John hunched his shoulders. “You know that Peter is—he’s...”
Anna crossed her arms and raised her right eyebrow. “Peter is what?”
“He’s, uh, different…fr—from the others, I mean.” John scuffed his shoe against the linoleum floor. “Because of the chemo and radiation, not to mention all of the experim—treatments we’ve performed on him and…” He met Anna’s eyes and blanched. “Which were very successful. Excellent ideas, all of them. Wouldn’t have done any differently myself, had it been my kid who—”
“Cut the bullshit, John.” Anna leaned in toward the pointy-featured man, planting a hand on the wall just behind him. He seemed to cringe into himself. There were some perks to being Gregory’s wife, however unpleasant the drawbacks. It wasn’t a fair trade, not even close. But it was something. “Tell me,” she demanded gently.
John took a deep breath and held it for several seconds. “He—he’s dying.”
Anna shut her eyes. Breathed. Again. And again. When she reopened her eyes, she said, “I’m sorry.” Deep breath. “I must have misheard you.”
“The treatments aren’t as effective as they used to be for Peter…and certainly not as effective as they are for the others.” John wrung his hands. “The degeneration is progressing more quickly in him...not that it’s not to be expected, considering that he’s older in Re-gen terms than the few others left after the rebelli—”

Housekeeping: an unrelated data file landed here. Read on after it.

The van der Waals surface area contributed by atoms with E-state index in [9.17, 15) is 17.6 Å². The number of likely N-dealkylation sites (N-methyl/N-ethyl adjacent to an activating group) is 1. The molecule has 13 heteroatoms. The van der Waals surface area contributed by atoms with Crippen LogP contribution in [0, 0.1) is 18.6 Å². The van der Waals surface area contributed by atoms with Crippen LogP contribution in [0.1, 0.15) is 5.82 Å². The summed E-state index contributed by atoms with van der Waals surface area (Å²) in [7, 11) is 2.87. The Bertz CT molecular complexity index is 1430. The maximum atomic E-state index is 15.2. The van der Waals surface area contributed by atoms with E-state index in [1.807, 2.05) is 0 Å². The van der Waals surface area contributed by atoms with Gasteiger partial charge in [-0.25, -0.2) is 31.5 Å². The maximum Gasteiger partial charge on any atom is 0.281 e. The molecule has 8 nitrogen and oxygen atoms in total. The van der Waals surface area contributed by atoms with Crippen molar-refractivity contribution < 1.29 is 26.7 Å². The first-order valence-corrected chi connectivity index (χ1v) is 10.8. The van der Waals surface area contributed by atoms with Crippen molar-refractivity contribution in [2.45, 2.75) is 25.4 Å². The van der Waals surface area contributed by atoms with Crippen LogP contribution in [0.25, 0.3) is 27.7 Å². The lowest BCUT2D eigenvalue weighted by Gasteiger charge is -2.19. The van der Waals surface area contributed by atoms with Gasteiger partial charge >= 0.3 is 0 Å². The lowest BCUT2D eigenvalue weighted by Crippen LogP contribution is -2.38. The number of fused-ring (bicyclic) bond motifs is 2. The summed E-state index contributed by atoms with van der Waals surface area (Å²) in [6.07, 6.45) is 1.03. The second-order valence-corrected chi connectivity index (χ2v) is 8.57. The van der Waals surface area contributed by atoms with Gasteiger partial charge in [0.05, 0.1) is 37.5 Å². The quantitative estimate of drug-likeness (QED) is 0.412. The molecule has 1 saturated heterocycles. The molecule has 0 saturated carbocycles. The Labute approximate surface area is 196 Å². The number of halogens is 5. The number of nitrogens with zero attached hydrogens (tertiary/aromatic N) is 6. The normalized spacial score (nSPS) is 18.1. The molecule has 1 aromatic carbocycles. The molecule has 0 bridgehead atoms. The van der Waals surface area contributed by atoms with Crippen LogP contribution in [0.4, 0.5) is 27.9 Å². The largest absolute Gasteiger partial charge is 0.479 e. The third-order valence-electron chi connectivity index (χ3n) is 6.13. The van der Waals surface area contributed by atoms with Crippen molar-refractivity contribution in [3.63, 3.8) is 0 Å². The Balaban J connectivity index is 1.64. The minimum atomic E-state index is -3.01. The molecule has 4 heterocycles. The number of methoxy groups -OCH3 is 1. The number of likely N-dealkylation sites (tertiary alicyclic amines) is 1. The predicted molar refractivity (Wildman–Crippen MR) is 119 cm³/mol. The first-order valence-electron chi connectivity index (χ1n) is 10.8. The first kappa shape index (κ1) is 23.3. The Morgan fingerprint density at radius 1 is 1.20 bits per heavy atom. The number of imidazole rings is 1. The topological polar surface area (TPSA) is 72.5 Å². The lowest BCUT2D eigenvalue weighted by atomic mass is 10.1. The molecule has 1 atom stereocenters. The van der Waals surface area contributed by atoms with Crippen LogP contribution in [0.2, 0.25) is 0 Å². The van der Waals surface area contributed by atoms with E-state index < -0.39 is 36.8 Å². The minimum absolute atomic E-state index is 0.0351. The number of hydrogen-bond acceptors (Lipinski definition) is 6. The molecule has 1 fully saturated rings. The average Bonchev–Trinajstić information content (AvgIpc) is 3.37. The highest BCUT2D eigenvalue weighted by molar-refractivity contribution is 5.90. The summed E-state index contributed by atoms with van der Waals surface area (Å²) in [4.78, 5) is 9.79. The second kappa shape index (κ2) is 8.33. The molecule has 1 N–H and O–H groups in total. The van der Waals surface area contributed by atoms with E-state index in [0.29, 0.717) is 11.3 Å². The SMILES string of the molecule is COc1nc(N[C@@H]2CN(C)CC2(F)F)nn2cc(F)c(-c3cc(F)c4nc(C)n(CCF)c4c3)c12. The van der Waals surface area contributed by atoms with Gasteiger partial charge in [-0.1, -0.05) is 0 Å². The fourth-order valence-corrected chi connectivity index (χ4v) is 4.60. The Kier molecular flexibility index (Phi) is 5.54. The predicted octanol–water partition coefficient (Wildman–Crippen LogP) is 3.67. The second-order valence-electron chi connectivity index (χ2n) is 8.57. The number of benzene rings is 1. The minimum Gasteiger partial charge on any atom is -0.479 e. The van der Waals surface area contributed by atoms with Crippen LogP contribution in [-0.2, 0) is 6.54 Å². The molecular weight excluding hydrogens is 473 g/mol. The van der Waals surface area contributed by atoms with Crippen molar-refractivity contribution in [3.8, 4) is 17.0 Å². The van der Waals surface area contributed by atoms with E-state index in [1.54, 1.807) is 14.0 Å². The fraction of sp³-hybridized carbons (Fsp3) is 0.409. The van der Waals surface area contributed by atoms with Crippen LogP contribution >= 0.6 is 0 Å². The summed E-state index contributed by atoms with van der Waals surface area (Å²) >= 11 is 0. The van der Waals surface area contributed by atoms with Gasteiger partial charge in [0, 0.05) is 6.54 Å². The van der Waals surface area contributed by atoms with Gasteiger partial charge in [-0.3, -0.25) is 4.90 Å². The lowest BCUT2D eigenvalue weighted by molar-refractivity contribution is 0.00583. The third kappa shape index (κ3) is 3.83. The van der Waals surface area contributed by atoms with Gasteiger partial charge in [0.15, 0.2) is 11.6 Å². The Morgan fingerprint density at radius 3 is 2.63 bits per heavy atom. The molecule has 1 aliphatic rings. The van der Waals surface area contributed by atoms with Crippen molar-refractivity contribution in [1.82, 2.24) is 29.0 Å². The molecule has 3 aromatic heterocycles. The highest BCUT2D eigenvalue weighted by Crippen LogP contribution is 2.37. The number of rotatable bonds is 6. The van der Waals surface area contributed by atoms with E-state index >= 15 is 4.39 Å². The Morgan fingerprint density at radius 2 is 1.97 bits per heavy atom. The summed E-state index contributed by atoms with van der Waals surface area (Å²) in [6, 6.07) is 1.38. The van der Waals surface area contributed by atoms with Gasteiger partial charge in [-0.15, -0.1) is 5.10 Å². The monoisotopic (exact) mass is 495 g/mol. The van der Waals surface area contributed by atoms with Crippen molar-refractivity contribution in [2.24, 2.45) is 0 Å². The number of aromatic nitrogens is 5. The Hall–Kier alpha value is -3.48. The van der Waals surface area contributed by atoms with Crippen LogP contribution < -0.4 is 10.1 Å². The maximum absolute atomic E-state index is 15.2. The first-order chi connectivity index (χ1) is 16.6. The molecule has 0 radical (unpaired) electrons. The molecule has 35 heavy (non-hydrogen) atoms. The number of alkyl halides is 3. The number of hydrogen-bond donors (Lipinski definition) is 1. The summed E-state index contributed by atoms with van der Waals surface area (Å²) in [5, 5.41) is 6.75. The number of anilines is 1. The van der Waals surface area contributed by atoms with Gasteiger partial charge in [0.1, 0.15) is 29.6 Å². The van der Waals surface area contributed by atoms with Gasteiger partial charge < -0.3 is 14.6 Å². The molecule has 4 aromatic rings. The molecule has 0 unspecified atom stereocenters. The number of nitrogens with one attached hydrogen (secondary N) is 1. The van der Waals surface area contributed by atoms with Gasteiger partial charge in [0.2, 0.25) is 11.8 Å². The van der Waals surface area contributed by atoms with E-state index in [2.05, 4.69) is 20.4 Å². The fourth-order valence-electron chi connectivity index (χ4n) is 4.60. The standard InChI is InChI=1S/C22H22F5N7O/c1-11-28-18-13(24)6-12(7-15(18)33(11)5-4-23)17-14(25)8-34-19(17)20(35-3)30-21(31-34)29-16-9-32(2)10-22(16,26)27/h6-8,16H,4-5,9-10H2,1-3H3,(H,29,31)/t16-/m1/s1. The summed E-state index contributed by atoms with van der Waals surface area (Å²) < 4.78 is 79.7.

John must’ve caught the dangerous glint in Anna’s glare, because he shrank back even further. “It’s as though I can’t target the parts of his mind that are breaking down, like his synapses are firing too intensely, or um, burning themselves out before I can reset the connection. And the less effective the treatments become, well, the more quickly the degeneration will progress.” Quickly, he added, “And I’m sure it’s not just him, or at least it won’t be. Soon, the others will reach the same point.” He nodded frantically. “I’m certain of it.”
Anna narrowed her eyes. “I don’t care what you have to do. Find. A. Way. To. Save. Him.” She eased away from the wall—and the terrified doctor—and carefully straightened her lab coat. Purposefully, Anna raised her gaze to lock on his. “Find a way, or you’ll be of no further use to me.” And there it was again, disgusting proof that Anna was, deep down, just like Gregory.
John blinked several times. A deer in headlights held nothing on him. “I—I’ll see what I can come up with.”
Anna nodded and bared her teeth in a self-disgusted smile. “You do that.”
Quick footsteps drew Anna’s attention to the stretch of hallway behind her, and she turned around to see Howard, one of Gregory’s favorite lackeys, approaching. At least, he was one of Gregory’s favorites amongst the lackeys he still had after the uprising, and one of the few who’d remained by choice in the chaos and instability that had followed. The Re-gens had exacted a high toll with their unexpected rebellion, and it was one her son paid for every day with his increasingly rapid descent into illness. She needed more Re-gens…more subjects to run her tests on…more scientists to brainstorm possible solutions. She needed Gabriel McLaughlin.